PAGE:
We have developed a new technique to study superfluidity in saturated liquid-He3 films. Using the enhanced sensitivity of this new method, we directly observe the suppression of the film's transition temperature TcF as the film thickness decreases. We also measure a well-defined maximum critical film current which scales with temperature as (1-TTcF)a, where a=1.50.17. © 1988 The American Physical Society.


Suppression of the critical current and the superfluid transition temperature of<sup>3</sup>He in a single submicron cylindrical channel

Journal of Low Temperature Physics 67 (1987) 47-63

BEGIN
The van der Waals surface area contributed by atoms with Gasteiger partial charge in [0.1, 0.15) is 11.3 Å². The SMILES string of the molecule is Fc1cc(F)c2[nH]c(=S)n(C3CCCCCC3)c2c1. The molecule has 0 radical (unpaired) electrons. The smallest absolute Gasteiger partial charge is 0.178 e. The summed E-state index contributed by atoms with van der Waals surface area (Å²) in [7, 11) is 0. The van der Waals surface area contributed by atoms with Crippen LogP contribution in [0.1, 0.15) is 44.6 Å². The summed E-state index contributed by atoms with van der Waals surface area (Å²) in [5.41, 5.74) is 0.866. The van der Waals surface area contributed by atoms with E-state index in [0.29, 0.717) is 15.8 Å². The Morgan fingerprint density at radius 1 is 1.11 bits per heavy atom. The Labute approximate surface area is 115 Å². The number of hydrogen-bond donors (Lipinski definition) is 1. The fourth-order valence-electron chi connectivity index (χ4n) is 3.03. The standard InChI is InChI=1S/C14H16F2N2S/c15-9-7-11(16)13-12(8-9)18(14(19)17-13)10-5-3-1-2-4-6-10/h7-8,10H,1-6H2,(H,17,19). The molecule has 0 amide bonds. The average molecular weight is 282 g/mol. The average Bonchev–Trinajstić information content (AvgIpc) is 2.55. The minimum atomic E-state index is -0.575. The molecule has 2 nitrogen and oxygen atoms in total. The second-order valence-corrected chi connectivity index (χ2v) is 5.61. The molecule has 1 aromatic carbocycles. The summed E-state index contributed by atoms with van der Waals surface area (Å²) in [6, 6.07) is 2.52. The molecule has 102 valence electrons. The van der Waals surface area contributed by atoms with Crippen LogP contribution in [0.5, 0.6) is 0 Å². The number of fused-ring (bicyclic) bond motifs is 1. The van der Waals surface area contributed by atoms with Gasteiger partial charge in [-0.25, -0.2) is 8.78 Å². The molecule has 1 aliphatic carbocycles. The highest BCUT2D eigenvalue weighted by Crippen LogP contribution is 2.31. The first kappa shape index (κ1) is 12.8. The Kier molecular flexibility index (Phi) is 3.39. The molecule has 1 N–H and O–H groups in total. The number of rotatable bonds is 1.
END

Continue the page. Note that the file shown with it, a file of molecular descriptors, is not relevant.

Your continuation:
JP Pekola, JC Davis, Z Yu-Qun, RNR Spohr, PB Price, RE Packard

We report on an investigation into confined geometry effects and critical currents of superfluid3He in a single circular cylindrical channel. The diameter of the channel, 0.7 μm, is of the order of the (temperature-dependent) coherence length and its aspect ratio is ∼10. The reduction of the critical temperature demonstrates diffuse scattering on the solid walls of the microchannel. Using the Ginzburg-Landau formulation, we derive a model for the critical current and the critical temperature in a small, infinitely long, cylindrical channel with a circular cross section. The measured reductions of these quantities are in reasonable agreement with the predictions of the model. © 1987 Plenum Publishing Corporation.


Observations on the flow properties of <sup>3</sup>he films below 1 mk

Japanese Journal of Applied Physics 26 (1987) 147-148

JC Davis, A Amar, JP Pekola, RE Packard